Not exactly a response brimming with the milk of human kindness, is it?
Why didn’t Boston legitimately pass the buck to Lincolnshire County Council which is the authority responsible for  making all that profit from car parking tickets, and let them take the flak?

Another story that is doing the rounds concerns a local council that took an elderly, disabled ratepayer to the local magistrates’ court for the non-payment of a £3.75p council tax debt dating back to 2006.
The tale says that the magistrate was so incensed by this that he ordered the council to cough up the man’s travelling expenses – he only had a fiver on him to pay his taxi fare to court – and to pay the costs of the prosecution, which ran into several hundred pounds.
It’s hard to imagine that a council can be so callous and stupid – and if you happen to know the name of the authority involved, please let us know,  so that we can tell our readers.


We’re planning early for Christmas this year, with a new version of an old parlour game designed to signal our response to the way that we are treated by our real rulers at Lincolnshire County Council.
In recent weeks, we have seen how the powers that be at County Hall show little if any regard for the people of Boston – and last week we saw a declaration from one of them that he would like to do away with our tier of local government entirely.
The main argument these days is that it would save a shedload of money, which is what local government seems to be about these days – rather than using our council tax wisely and well to provide the services that people need and in most cases are entitled to.
However, if 32 councillors (soon to be thirty) are incapable of doing what's best for Boston, how can a mere seven at Lincoln represent our interests – particularly as our current representation is the result of a political caprice.
At least there is some broad balance at Worst Street, even though opposition is merely a word to denote which members of the council are not do-as-you-are-told Tories.
So … to our parlour game.
It’s modelled on the old Victorian game of Pin the Tail on the Donkey – but localised and with a soupçon of mischief added to reflect our cynical times.
All you need is a copy of the county council’s Lincoln Imp logo, and an asterisk on a piece of paper which you then cut out. 

In the centre you can paste a head and shoulders photo of one, or all, the nine members of the county cabinet if you like – we've used the leader ... only as an example.
All you need now is a pin and a blindfold, and the Lincoln Imp logo mounted on a piece of cork board, and you are ready to play – “Pin the Ars*hole on the Imp.”

Our photo above shows the target that you are aiming for.
Think of the hours of fun you can have with a game like this – and get some of the bile created by Lincolnshire County Council out of your system as well.
Have fun

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  1. A very interesting and really comprehensive revue this week, which gives much for us to think about. They say that truth is stranger than fiction, without a doubt in this town it certainly is.
    Ah the report of the £3.75 debt court case that has cost taxpayers a considerable amount of their cash. Well I do know this gentleman quite well and only spoke to him a few days ago when he told me first hand of his court case and the outcome. Your report is exactly the same as what he told me about it. As he lives in a street off Carlton Road I think it safe to say that its our good old Boston Borough Council acting true to form yet again.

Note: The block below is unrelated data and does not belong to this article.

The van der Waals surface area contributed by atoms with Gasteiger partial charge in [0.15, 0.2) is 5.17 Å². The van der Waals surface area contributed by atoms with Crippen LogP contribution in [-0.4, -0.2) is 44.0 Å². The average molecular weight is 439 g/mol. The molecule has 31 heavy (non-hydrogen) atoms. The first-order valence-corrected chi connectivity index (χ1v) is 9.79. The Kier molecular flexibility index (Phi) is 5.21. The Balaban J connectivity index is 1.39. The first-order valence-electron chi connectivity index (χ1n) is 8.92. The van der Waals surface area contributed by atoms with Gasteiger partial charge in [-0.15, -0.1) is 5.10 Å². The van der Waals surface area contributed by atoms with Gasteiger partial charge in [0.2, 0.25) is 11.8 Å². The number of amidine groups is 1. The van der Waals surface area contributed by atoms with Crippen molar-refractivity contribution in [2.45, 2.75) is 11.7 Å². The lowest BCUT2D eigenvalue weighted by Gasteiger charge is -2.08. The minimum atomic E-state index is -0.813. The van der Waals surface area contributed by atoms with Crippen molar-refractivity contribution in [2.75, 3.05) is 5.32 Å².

1. Thank you NBE team for yet another blog giving us readers much to think about. I would however like to address the issue of non attendance at next weeks planning meeting by many councillors like myself. This meeting will be one of the most important meetings Boston has ever seen due to it's impact on the good people of Wyberton. Tickets are limited so it is far more important that those people who will be acutely affected by the decision have the opportunity to attend. It is not that councillors are not interested,
      we are!. As for myself, I have to attend mandatory training with my work and it would mean that I wouldn't get there until after 6pm therefore missing the presentation and much of the initial debate. Kind regards Cllr Carol Taylor

    2. Scouter 41August 05, 2014

      Well said Robin & Carol. I think we are all grateful for the return of NBE and the sanity & humour it brings back into Boston life - and well done NBE for all the time consuming investigative journalism your team clearly puts in. It is of an extremely high standard and I think your detractors realise that and therefore are loath to 'bite back'.

      Robin, thanks for the info concerning the 'Great Parking Robbery' - I just knew that our august Council had to be the £3.75 creditor in question!
      Beggars all belief .... but then again these are people who apparently are quite capable of 'knocking' on one's door, after hours!

  2. Scouter 41August 07, 2014

    "At a meeting just concluding at Haven High Academy, councillors approved plans to build a new stadium for Boston United, an adjacent sports centre, retail outlets, a supermarket and 500 homes." - Boston Standard 05/08/2014

    Boston should take pride in itself for standing up for the cause of the White Elephant. Now we have two that we can rightly claim to be keepers of .

    White Elephants demand some keeping though and are renowned for their longevity .....

    Well done everyone, the White Elephant Society welcomes your undying support.